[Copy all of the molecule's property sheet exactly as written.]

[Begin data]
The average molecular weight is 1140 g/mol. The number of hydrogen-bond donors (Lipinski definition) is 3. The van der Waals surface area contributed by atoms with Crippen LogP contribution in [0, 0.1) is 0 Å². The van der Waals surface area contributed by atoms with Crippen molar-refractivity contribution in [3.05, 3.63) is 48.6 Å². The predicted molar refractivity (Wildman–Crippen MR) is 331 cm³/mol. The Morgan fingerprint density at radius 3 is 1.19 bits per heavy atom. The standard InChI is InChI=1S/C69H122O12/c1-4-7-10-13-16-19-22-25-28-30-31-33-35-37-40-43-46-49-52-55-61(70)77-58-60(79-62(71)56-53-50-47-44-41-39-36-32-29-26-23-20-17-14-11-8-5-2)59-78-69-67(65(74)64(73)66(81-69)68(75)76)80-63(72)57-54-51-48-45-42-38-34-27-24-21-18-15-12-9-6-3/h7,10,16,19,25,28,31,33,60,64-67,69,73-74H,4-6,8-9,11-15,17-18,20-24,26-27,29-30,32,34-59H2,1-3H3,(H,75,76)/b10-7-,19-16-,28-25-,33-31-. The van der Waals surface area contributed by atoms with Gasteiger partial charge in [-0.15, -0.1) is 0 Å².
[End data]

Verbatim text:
The average molecular weight is 1140 g/mol. The number of hydrogen-bond donors (Lipinski definition) is 3. The van der Waals surface area contributed by atoms with Crippen LogP contribution in [0, 0.1) is 0 Å². The van der Waals surface area contributed by atoms with Crippen molar-refractivity contribution in [3.05, 3.63) is 48.6 Å². The predicted molar refractivity (Wildman–Crippen MR) is 331 cm³/mol. The Morgan fingerprint density at radius 3 is 1.19 bits per heavy atom. The standard InChI is InChI=1S/C69H122O12/c1-4-7-10-13-16-19-22-25-28-30-31-33-35-37-40-43-46-49-52-55-61(70)77-58-60(79-62(71)56-53-50-47-44-41-39-36-32-29-26-23-20-17-14-11-8-5-2)59-78-69-67(65(74)64(73)66(81-69)68(75)76)80-63(72)57-54-51-48-45-42-38-34-27-24-21-18-15-12-9-6-3/h7,10,16,19,25,28,31,33,60,64-67,69,73-74H,4-6,8-9,11-15,17-18,20-24,26-27,29-30,32,34-59H2,1-3H3,(H,75,76)/b10-7-,19-16-,28-25-,33-31-. The van der Waals surface area contributed by atoms with Gasteiger partial charge in [-0.15, -0.1) is 0 Å².